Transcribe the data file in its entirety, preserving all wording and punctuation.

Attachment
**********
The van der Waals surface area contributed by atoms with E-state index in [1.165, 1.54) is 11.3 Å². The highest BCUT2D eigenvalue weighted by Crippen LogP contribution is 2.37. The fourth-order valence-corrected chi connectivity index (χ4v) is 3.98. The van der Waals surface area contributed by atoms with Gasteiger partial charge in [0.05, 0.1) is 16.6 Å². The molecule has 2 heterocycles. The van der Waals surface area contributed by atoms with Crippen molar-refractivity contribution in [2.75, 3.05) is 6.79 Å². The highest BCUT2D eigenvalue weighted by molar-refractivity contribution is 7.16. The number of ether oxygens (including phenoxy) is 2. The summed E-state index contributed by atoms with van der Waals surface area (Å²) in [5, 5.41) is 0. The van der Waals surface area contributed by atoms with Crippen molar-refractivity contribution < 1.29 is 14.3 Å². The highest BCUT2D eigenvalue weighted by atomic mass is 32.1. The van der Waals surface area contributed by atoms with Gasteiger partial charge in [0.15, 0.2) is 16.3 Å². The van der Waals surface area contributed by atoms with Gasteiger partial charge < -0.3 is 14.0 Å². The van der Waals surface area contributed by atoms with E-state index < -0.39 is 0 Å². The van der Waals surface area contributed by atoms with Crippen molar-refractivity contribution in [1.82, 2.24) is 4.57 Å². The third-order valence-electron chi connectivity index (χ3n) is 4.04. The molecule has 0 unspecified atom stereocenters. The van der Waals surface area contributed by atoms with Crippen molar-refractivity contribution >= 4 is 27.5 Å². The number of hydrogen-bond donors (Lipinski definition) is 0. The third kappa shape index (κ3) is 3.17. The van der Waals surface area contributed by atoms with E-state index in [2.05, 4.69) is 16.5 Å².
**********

The van der Waals surface area contributed by atoms with E-state index in [1.165, 1.54) is 11.3 Å². The highest BCUT2D eigenvalue weighted by Crippen LogP contribution is 2.37. The fourth-order valence-corrected chi connectivity index (χ4v) is 3.98. The van der Waals surface area contributed by atoms with Gasteiger partial charge in [0.05, 0.1) is 16.6 Å². The molecule has 2 heterocycles. The van der Waals surface area contributed by atoms with Crippen molar-refractivity contribution in [2.75, 3.05) is 6.79 Å². The highest BCUT2D eigenvalue weighted by molar-refractivity contribution is 7.16. The number of ether oxygens (including phenoxy) is 2. The summed E-state index contributed by atoms with van der Waals surface area (Å²) in [5, 5.41) is 0. The van der Waals surface area contributed by atoms with Crippen molar-refractivity contribution < 1.29 is 14.3 Å². The highest BCUT2D eigenvalue weighted by atomic mass is 32.1. The van der Waals surface area contributed by atoms with Gasteiger partial charge in [0.15, 0.2) is 16.3 Å². The van der Waals surface area contributed by atoms with Gasteiger partial charge < -0.3 is 14.0 Å². The van der Waals surface area contributed by atoms with E-state index < -0.39 is 0 Å². The van der Waals surface area contributed by atoms with Crippen molar-refractivity contribution in [1.82, 2.24) is 4.57 Å². The third-order valence-electron chi connectivity index (χ3n) is 4.04. The molecule has 0 unspecified atom stereocenters. The van der Waals surface area contributed by atoms with Crippen molar-refractivity contribution >= 4 is 27.5 Å². The number of hydrogen-bond donors (Lipinski definition) is 0. The third kappa shape index (κ3) is 3.17. The van der Waals surface area contributed by atoms with E-state index in [2.05, 4.69) is 16.5 Å².